THE CRAVE GAMING CHANNEL
V'lanna
 






Affiliates
metacritic
AnimeBooks
Play-Asia.com

   Legaia 2: Duel Saga- Staff Retroview  

Punch Sideiron
by Mike "JuMeSyn" Moehnke

Click here for game information
PLATFORM
PS2
BATTLE SYSTEM
3
INTERACTION
3
ORIGINALITY
3
STORY
2
MUSIC & SOUND
3
VISUALS
3
CHALLENGE
Moderate
COMPLETION TIME
20-40 Hours
OVERALL
3.0/5
+ Entertaining combat
+ Absorbing side content
+ Nice use of cooking
- Not much to the story
- Lugubriously paced
Click here for scoring definitions 

   Successful games warrant sequels, and Legend of Legaia garnered enough sales to bankroll one. Sony passed on the localization when a follow-up was made, letting Eidos swoop in to give a pretty good translation when the game crossed the Pacific in 2002. Legaia 2: Duel Saga sold in pitifully low quantities, enough to close the door thereafter to any possibility of the franchise being revived. Legaia 2 certainly isn't a transcendently superior RPG that deserves an immediate reappraisal, but neither is it worthy of the memory hole down which it seems to have fallen in popular consciousness.

   Set in the same world as the first game but not directly related to it, Legaia 2's tale finds a young man named Lang going through unexceptional coming of age hijinks in the service of his home town. His idyllic existence comes to an end when a mysterious man with astonishing power arrives to seize the town's Aqualith, a device that supplies it with never-ending fresh water. Lang gets the job of tracking the Aqualith down, and during the journey to do so he encounters several allies. In order to have a chance at beating the villains, Lang will also have to rouse the Origin within his body, a separate consciousness inside all Mystics that grants great power. Mystics are rare people and frequently the target of persecution, which is how the antagonist seeks to remake the world according to his desires.

   Legaia 2 tosses out clichés frequently in its narrative without bothering to make them distinct, notably the now-evil disciple of an old master and a villain who ignores opportunities to eliminate his opposition before it is strong enough to put up a fight. It attempts to introduce a unique element by having the primary players suffer discrimination for possessing distinctive markings indicating the presence of Origins within their bodies, but that gets underdeveloped and ignored by the end. What strengths it possesses in the field of narrative come from some diverting episodes along the way and amusing vignettes that have nothing to do with the overarching world-saving motif. Legaia 2 will win no awards for sparking interest in its plot, but the fun moments along the way make it easy to accommodate, such as a man hopelessly in love with his pet gorilla. A nice touch is borrowed from the Grandia series, letting the characters chat with each other about things both serious and silly.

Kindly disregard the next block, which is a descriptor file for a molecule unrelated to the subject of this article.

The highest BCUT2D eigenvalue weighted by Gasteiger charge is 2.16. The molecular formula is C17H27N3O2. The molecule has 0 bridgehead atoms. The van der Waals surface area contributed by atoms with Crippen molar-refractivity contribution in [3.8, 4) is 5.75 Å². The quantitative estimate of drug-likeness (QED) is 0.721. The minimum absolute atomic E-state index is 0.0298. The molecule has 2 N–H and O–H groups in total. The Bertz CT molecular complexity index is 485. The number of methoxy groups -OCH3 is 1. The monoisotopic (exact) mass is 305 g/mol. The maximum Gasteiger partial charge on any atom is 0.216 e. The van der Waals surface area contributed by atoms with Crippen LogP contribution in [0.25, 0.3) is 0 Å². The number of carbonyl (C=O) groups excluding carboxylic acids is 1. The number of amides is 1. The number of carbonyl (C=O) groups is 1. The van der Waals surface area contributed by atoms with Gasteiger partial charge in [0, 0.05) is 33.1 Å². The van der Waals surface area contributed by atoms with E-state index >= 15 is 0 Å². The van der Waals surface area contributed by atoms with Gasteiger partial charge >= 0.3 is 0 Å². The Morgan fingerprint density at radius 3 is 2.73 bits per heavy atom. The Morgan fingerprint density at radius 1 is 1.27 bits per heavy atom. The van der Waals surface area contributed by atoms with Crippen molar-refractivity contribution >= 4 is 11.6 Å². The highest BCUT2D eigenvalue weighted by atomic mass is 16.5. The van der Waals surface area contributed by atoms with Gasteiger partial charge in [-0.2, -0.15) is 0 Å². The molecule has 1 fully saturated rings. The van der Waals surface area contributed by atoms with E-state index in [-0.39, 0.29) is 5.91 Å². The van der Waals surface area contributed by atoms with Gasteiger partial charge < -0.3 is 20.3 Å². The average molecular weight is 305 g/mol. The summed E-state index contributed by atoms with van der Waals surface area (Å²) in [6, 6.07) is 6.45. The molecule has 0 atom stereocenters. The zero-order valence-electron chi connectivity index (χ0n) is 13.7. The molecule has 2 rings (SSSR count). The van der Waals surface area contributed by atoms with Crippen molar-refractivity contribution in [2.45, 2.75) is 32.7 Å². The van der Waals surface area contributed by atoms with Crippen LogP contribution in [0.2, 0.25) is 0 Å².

Combat in Legaia 2 borrows quite a bit from its predecessor. The proceedings are random and turn-based, but instead of single attacks the characters are able to chain multiple blows together. This is done by the player selecting from one of the four cardinal directions, and the chosen sequence is then performed as a combo. Simply attacking with random blows is doable, but some of them produce special moves that do a better job in combat, and can then be called up for viewing in battle so that memorization is unnecessary. Changes from the first game include being notified when characters have gained an additional move slot in battle, very powerful arts that make protagonists act simultaneously, and a greater selection of enemies that cannot be hit from certain directions. Some of the later opponents in Legaia 2 are dangerous enough that making them die with the greatest possible speed is recommended, though healing supplies are so easily obtained that complete destruction is a rare problem. The magic system of Legend of Legaia has been axed, and the protagonists now simply learn spells by leveling their Origins instead of from killing certain kinds of enemies, though this removes a lot of the frustration the former game possessed.

Okay, I can handle almost anything, but your breath is positively wretched! Okay, I can handle almost anything, but your breath is positively wretched!